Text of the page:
Table 2. Frequency of Keywords and Representation of China in Articles Published by Kompas

Frequency of Keywords and Representation of China in Articles Published by

In comparison to the positive representation of China highlighted in documents published by the Indonesian government and Parliament, articles published by Indonesian national newspapers openly referred to China as a threat to Indonesia. The word “threat” is mainly associated with a negative representation of China. The word “threat”—when related to a positive representation of China in the Indonesian media—only appeared once in the Jakarta Post and five times in Kompas. Here, the word threat mainly refers to common threats faced by Indonesia, China, and the East Asian community such as terrorism and other transnational crimes. As shown in Table 2, articles published by Kompas from 2008 to 2015 show that the word “threat” was used 16 times to describe China in a negative manner. The word was used in articles published by Kompas mainly due to China’s growing aggressiveness in the South China Sea disputes, the growing scale of imported products from China that entered the Indonesian market after ACFTA came into effect, and illegal fishing activities by Chinese fishermen in Indonesian waters.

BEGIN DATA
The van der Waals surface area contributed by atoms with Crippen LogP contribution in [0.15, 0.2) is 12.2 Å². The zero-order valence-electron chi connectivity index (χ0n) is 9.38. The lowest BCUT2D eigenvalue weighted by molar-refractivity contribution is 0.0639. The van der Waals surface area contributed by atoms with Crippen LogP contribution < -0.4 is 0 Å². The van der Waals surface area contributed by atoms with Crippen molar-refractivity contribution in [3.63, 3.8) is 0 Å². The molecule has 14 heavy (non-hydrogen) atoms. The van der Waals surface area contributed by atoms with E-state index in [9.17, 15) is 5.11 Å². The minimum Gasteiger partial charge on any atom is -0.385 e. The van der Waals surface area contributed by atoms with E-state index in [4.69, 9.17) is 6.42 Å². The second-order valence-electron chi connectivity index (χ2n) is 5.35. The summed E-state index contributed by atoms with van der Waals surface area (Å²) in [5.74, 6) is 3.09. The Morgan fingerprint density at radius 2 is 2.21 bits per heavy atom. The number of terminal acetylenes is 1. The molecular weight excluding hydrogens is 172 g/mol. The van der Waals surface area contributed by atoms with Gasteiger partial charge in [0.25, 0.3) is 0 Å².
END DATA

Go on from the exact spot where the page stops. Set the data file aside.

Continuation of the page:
As shown in Table 1, China has not always been depicted as a beneficial partner in the Jakarta Post. Threats posed by China range from lower-level political issues such as the growing number of Chinese goods entering the Indonesian market after ACFTA came into force on 1 st January 2010, to higher-level political issues such as the South China Sea territorial disputes. The newspaper used the word “threat” 19 times to specifically discuss negative representations of China.

China’s engagement in the South China Sea has been the main topic in the Jakarta Post when discussing the threat of China to the peace and stability of Southeast Asia. The words “South China Sea” ( Laut China Selatan/Laut Cina Selatan) were used 343 times in the Jakarta Post and 54 times in Kompas articles. The word “threat” was mainly used when explaining China’s involvement in the South China Sea disputes.